My wife has decided to volunteer at my daughter’s elementary school as an assistant in the English classes they have once a week. I knew it was a bad idea to have her help out, since English education here is not exactly the model of our tax dollars well spent, and I knew it would frustrate her. The lessons are taught by a Japanese teacher rather than a native English speaker, although there is a separate English lesson another day that has a native gaijin — maybe it’s to instill in the kids a sense that “English” and “English conversation” are separate and should never be confused. As with all English classes here, the lesson began with the ubiquitous “How are you? Fine, thanks, and you?” (My daughter likes to throw a wrench into the works there, saying, “Actually, I’ve got a headache, so I don’t feel fine at all” just to see the looks on the teacher’s face.) For the first half of the class, the students listened to an audio tape that taught English phonetics (“ba-NA-na, not BA-na-na“). Things went pretty smoothly until the teacher started having the students repeat “I can skating! I can skiing!” My wife desperately wanted to correct the teacher’s erroneous English, but could never do so in front of the students, and in the end, she wasn’t even able to bring the issue up with after the class was over. Incidentally, the funny English phrase among elementary school kids in Japan is to say “See you hage!”, substituting the word for “bald” (HAH-gay) for the English word “again,” resulting in “See you, bald person!” Now you can amaze your Japanese friends with this fun phrase.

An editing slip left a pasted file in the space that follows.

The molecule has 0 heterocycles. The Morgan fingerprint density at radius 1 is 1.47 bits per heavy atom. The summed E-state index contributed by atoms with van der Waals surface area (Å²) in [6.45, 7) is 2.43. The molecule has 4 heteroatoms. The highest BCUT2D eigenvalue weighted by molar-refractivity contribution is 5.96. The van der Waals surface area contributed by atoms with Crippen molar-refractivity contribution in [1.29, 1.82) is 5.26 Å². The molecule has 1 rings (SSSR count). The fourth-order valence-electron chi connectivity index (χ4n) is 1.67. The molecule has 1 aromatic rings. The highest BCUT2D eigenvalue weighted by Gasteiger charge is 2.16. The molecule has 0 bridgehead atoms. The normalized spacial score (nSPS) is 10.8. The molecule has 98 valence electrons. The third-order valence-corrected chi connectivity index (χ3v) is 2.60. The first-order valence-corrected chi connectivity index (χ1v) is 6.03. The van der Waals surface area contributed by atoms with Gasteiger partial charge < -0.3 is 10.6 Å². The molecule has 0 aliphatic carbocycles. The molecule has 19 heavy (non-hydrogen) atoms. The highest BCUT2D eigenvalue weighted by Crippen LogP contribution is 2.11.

We’ve got some breaking news for you today: Shinzo Abe has just announced that he’ll be stepping down as Japan’s 90th Prime Minister. The issues are many, but in the end his inability to bring about any of his major goals and his party’s poor showing at the recent elections caused him to throw in the towel. Japan’s youngest-ever Prime Minister and the first born after World War II, he got off to a good start, trying to bring the theme of a “Beautiful Country, Japan” to his administration. Bad luck set in quickly, though, with several scandals, including the problem of missing National Pension payments (which stemmed from the 1980s, so it’s not really his fault) and some impropriety with public funds on the part of his Minister of Agriculture that resulted in the man committing suicide. One of the biggest defeats was the fight with the opposition parties over the continuing participation of Japan’s support for the U.S. War on Terror, especially supplying oil to U.S. ships off Afghanistan. Mr. Abe’s timing is odd since he just gave a speech to the Diet two days ago in which he outlined many of his new ongoing policies, then he quits two days later. One interesting thing about Japanese politicians: they never really leave. Even after major scandals that cause Prime Ministers to step down, they often hold onto their Diet seats, sometimes for a decade or longer. So if you need Abe-san for any reason, he’ll probably still be around.